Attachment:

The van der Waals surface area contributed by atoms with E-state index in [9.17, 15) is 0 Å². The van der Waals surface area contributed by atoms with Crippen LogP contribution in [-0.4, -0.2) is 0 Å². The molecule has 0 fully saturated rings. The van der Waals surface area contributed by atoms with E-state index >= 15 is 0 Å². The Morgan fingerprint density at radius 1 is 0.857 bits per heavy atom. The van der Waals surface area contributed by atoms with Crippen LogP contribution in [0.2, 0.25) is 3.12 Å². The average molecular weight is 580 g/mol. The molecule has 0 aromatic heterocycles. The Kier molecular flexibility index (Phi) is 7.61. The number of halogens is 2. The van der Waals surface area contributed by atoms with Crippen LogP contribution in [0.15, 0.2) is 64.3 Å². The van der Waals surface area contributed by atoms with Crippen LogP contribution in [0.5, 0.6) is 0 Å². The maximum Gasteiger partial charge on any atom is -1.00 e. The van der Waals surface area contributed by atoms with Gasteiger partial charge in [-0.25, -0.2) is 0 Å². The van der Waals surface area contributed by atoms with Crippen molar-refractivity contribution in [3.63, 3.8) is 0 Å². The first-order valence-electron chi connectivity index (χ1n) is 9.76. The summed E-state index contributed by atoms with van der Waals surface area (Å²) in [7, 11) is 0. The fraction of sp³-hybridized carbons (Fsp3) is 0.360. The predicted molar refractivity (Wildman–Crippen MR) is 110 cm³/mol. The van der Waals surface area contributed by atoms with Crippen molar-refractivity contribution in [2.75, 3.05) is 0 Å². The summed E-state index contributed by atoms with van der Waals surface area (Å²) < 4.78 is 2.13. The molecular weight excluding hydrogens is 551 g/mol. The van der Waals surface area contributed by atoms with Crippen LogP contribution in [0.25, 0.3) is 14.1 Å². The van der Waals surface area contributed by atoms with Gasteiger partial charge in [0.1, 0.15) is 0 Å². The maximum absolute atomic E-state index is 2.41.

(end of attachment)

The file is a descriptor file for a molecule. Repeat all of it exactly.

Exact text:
The van der Waals surface area contributed by atoms with E-state index in [9.17, 15) is 0 Å². The van der Waals surface area contributed by atoms with Crippen LogP contribution in [-0.4, -0.2) is 0 Å². The molecule has 0 fully saturated rings. The van der Waals surface area contributed by atoms with E-state index >= 15 is 0 Å². The Morgan fingerprint density at radius 1 is 0.857 bits per heavy atom. The van der Waals surface area contributed by atoms with Crippen LogP contribution in [0.2, 0.25) is 3.12 Å². The average molecular weight is 580 g/mol. The molecule has 0 aromatic heterocycles. The Kier molecular flexibility index (Phi) is 7.61. The number of halogens is 2. The van der Waals surface area contributed by atoms with Crippen LogP contribution in [0.15, 0.2) is 64.3 Å². The van der Waals surface area contributed by atoms with Crippen LogP contribution in [0.5, 0.6) is 0 Å². The maximum Gasteiger partial charge on any atom is -1.00 e. The van der Waals surface area contributed by atoms with Gasteiger partial charge in [-0.25, -0.2) is 0 Å². The van der Waals surface area contributed by atoms with Crippen molar-refractivity contribution in [3.63, 3.8) is 0 Å². The first-order valence-electron chi connectivity index (χ1n) is 9.76. The summed E-state index contributed by atoms with van der Waals surface area (Å²) in [7, 11) is 0. The fraction of sp³-hybridized carbons (Fsp3) is 0.360. The predicted molar refractivity (Wildman–Crippen MR) is 110 cm³/mol. The van der Waals surface area contributed by atoms with Crippen molar-refractivity contribution in [2.75, 3.05) is 0 Å². The summed E-state index contributed by atoms with van der Waals surface area (Å²) < 4.78 is 2.13. The molecular weight excluding hydrogens is 551 g/mol. The van der Waals surface area contributed by atoms with Crippen LogP contribution in [0.25, 0.3) is 14.1 Å². The van der Waals surface area contributed by atoms with Gasteiger partial charge in [0.1, 0.15) is 0 Å². The maximum absolute atomic E-state index is 2.41.